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Thankfulness in a year like this

November 21, 2017

By all counts, this year has been a hard one. Not just a little bit hard, but in a deep gut-wrenching, darkness-is-everywhere and seems to be gaining ground kind of way. As we approach the Thanksgiving holiday, you might be quietly wrestling in your soul with the question: Where do we find thankfulness in the midst of a year like this? Certainly there are personal blessings to count – babies born, friends made, projects complete, work accomplished, health restored, wounds healed. But thankfulness this year is going to require a deeper examination of reality than just surface concerns because on the surface, on the whole, this has been a difficult year.  

All I have to do is name the places: Houston, Puerto Rico, Sutherland Springs, Charlottesville, Las Vegas, Syrian, Yemen, Venezuela and Manchester; or name the systemic threats of opioids, suicide, war, famine, genocide, human trafficking, nuclear war, and racial hate touching all of us as citizens of a world that feels smaller and more interconnected every news cycle. Yes, all in just the past 11 months.

Just as there are tragedies “out there” and on our TVs each night, for many of us the brokenness is “in here”— as near as our neighbor or our own home, too. Personally, my family faced the indescribable pain of losing a friend suddenly and unjustly. He was shot and killed by a neighbor who subsequently took his own life. Two families on one street, shattered. And that pain intrudes into our home every day as my husband tends to the grief of a widow and her children as he knows his friend would be doing for me if the situation were reversed.

In the context of great pain, people across our nation gather in thanksgiving. Those who have lost homes in floods or fires or hurricanes will gather around new tables in new places to make new memories. Those who lost a loved one will leave an empty chair and remember the character of the person now gone. Conversations will be filled with stories of fear and pain and anger and MeToo and wonder if there are any good people in public to trust anymore. And yes, this is what Thanksgiving is for.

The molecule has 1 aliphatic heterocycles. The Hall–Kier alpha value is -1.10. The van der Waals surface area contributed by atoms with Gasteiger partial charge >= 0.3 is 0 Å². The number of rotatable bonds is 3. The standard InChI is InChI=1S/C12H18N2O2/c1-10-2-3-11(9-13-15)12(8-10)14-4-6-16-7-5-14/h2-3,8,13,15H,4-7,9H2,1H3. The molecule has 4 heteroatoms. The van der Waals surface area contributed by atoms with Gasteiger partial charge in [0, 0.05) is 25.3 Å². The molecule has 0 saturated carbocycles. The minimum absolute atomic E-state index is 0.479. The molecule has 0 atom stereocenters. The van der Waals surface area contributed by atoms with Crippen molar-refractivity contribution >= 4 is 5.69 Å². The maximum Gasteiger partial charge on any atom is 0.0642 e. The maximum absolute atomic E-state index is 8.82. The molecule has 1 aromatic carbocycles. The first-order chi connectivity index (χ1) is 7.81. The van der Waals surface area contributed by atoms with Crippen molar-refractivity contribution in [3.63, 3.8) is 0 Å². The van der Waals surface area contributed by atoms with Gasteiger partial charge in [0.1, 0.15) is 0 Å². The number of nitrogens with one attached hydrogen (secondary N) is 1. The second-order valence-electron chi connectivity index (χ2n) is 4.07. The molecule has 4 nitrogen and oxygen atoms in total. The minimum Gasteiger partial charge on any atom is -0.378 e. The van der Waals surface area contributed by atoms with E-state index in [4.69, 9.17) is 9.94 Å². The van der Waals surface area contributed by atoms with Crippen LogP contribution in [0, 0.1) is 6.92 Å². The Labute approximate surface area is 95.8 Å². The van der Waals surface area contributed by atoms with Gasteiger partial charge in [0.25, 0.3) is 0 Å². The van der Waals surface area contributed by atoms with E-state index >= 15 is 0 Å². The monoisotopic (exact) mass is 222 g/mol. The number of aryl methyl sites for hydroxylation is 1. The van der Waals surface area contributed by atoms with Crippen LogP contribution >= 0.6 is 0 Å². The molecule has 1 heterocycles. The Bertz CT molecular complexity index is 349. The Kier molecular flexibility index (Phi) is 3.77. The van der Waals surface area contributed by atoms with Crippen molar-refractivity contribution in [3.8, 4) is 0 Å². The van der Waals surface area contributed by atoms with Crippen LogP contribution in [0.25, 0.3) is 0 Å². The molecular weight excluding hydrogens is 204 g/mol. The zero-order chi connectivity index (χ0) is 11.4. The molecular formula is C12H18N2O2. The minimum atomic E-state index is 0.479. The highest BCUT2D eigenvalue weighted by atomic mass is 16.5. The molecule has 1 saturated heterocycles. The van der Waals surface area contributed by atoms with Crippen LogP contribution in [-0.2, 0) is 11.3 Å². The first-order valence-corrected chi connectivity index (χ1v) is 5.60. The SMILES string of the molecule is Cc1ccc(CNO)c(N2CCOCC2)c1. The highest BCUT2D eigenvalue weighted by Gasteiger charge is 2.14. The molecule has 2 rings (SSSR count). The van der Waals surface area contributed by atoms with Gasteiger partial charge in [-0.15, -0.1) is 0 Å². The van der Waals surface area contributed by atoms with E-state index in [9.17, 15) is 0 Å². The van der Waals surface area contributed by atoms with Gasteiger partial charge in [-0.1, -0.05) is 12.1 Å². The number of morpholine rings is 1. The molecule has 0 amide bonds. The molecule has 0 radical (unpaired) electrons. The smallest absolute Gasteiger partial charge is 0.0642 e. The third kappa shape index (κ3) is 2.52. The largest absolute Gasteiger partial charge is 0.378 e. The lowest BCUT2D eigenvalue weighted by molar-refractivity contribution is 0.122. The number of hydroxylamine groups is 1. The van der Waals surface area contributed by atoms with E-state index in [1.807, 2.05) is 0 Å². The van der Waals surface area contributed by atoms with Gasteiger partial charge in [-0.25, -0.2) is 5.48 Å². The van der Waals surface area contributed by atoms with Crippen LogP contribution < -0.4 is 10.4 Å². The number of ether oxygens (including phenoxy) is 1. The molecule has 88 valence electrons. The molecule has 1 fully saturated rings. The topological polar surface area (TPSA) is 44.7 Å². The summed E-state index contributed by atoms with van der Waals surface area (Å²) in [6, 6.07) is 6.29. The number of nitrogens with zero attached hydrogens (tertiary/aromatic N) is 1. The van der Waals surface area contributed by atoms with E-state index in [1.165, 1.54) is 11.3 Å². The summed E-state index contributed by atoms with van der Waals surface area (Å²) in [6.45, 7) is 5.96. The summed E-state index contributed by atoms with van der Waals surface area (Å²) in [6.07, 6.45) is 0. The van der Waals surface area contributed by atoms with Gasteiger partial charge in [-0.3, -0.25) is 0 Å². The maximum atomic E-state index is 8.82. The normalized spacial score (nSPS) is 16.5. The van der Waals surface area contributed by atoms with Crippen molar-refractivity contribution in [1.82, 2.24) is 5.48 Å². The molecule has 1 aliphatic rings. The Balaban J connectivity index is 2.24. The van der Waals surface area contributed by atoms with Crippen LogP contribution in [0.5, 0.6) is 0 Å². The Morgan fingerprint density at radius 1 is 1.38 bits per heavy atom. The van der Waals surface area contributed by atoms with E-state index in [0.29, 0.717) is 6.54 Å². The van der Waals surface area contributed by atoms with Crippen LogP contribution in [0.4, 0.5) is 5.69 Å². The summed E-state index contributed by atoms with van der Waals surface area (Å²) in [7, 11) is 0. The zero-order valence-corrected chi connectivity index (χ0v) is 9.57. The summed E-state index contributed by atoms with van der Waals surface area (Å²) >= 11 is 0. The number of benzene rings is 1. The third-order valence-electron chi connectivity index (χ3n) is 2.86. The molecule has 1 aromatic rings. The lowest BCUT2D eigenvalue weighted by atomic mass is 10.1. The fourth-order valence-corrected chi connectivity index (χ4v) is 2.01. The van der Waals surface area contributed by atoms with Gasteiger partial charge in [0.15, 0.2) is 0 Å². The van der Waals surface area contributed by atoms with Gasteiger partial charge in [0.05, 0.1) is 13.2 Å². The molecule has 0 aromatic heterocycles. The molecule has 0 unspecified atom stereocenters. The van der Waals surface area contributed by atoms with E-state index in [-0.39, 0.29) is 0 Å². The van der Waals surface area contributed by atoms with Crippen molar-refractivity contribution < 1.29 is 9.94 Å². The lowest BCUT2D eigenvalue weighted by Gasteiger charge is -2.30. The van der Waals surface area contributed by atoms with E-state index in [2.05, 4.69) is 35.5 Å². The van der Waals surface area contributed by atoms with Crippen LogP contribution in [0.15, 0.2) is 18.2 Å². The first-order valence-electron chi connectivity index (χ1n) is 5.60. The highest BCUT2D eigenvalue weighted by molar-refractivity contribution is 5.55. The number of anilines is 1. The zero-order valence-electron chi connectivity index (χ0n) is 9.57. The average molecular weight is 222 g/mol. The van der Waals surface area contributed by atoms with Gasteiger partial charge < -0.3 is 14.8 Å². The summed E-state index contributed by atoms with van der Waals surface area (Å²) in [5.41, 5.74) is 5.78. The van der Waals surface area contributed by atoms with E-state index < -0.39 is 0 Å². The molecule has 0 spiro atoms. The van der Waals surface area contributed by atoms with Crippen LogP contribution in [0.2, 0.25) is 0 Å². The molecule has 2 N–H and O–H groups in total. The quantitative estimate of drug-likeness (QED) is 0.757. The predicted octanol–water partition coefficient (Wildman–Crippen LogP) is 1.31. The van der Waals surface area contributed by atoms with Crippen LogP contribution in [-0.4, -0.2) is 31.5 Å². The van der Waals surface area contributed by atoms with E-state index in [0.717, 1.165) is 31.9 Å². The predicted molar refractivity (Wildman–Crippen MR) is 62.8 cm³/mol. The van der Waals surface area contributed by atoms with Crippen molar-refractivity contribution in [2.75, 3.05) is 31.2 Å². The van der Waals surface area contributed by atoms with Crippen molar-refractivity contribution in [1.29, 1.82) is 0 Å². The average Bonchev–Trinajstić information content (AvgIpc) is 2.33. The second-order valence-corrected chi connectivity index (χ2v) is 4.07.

Thanksgiving is not just a feeling we get from declaring all the circumstantially “good stuff.” Thanksgiving for Christians is an acknowledgement that God is good in every circumstance.

This year, in particular, the people of God must know and show the reality of true Thanksgiving. We are not immune to pain but we know and trust the God who heals. We live here and now and face the day like everyone else. We lose jobs and trust God to provide. We grieve, but we grieve with hope. In and out of season, we bear witness to the reality of the King and the Kingdom even when the kingdoms of this world are not going our way.

It is in times like this the Psalmist reflects the reality of a heart holding on to a gentle and faithful God, in the midst of hardship:

Our soul waits for the Lord;

   he is our help and our shield.

For our heart is glad in him,

   because we trust in his holy name.

Let your steadfast love, O Lord, be upon us,

   even as we hope in you.

(Psalm 33:20-22)

Even as we hope in you.

Whatever situation the Psalmist is facing does not sound resolved. It is an ongoing concern— the Psalmist sounds to be waiting for reprieve and release. Yet the “heart is glad in him, because we trust his name.”

I identify with this cry.  Can’t you? It is a Psalm of tension. And that tension is the tension of living in the meantime, between the already and the not yet of God’s redemption of all things. We live in a world broken by human sin, and we trust in a God who redeems. These are indeed days of great distress, but they are also days of great hope. To this we bear witness and for this truth we give thanks.

I will enter His gates with Thanksgiving in my heart,

I will enter His courts with praise.  (Psalm 100:4)

I will say “this is the day the Lord has made,”

I will rejoice, for He has made me and I am His.

This day, tomorrow and forevermore.


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